Now, think about it, how many of these supposed activities would be facilitated by having a copy of your genealogy file? More importantly, how many of these alleged activities are really going on? If there are really 10 million or more cases of identity theft each year, then the other statistics about crime have to be inaccurate. But you can get a better idea of the risk by examining the overall criminal statistics from the Bureau of Justice Statistics. Looking at these statistics it is apparent that only 5.5% of all households in the U.S. experienced one or more types of identity theft and almost half of those cases were unauthorized use of an existing credit card. The total number of cases may approach 10 million, but not of the type of activities outlined by the sales material cited above.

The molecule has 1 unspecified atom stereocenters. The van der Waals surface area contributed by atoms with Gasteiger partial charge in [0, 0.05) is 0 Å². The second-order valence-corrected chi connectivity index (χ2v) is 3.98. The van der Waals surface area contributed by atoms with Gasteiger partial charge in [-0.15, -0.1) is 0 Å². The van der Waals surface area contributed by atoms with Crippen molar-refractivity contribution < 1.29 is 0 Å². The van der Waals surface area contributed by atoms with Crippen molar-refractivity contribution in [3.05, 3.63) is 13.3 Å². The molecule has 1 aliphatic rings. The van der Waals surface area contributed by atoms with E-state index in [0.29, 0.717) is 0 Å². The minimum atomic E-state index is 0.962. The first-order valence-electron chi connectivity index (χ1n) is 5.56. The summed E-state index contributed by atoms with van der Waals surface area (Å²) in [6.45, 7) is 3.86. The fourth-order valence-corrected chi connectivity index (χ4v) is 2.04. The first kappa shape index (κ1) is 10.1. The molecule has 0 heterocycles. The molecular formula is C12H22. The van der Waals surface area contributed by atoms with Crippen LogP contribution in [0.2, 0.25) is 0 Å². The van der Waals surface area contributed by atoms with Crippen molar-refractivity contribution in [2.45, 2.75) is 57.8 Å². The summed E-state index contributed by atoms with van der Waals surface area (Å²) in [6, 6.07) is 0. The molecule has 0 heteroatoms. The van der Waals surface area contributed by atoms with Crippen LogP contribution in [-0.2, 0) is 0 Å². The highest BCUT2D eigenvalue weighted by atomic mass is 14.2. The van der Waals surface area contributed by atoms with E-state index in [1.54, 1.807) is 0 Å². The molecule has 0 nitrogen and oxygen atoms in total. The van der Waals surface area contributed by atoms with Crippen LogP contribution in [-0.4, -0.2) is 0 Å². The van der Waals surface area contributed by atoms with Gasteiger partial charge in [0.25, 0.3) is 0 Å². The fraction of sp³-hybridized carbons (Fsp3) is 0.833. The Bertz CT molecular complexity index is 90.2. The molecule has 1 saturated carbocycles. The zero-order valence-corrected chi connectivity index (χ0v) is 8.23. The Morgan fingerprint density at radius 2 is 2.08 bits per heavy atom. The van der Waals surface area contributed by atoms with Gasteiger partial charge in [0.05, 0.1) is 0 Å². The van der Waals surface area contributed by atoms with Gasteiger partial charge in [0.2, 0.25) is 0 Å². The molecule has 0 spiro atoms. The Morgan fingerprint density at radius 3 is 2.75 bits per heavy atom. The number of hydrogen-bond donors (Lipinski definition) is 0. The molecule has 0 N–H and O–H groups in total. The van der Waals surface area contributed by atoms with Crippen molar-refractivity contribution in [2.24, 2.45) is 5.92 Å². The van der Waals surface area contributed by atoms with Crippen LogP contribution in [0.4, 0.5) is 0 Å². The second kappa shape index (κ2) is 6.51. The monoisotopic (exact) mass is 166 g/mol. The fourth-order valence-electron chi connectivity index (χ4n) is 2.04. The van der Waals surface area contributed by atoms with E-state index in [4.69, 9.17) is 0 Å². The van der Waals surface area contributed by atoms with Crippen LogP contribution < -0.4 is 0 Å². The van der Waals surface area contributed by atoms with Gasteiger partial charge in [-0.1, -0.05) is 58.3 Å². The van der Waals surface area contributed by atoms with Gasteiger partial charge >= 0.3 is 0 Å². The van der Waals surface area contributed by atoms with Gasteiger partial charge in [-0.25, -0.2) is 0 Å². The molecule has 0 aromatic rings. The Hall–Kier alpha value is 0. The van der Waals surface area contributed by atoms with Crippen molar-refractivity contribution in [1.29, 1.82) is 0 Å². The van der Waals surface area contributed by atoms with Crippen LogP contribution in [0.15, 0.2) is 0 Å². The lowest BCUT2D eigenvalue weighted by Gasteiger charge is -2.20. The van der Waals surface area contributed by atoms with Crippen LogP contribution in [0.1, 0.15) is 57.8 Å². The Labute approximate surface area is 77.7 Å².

Here is one report that discusses the issue: Identity Theft: Trends and Issues. It was prepared by the Congressional Research Service for members and committees of the Congress of the U.S. The definition of identity theft used by the report comes from 18 U.S.C. Section 1028(a)(7) which states: "identity theft is a federal crime when someone...knowingly transfers, possesses, or uses, without lawful authority, a means of identification of another person with the intent to commit, or to aid or abet, or in connection with, any unlawful activity that constitutes a violation of Federal law, or that constitutes a felony under any applicable State or local law."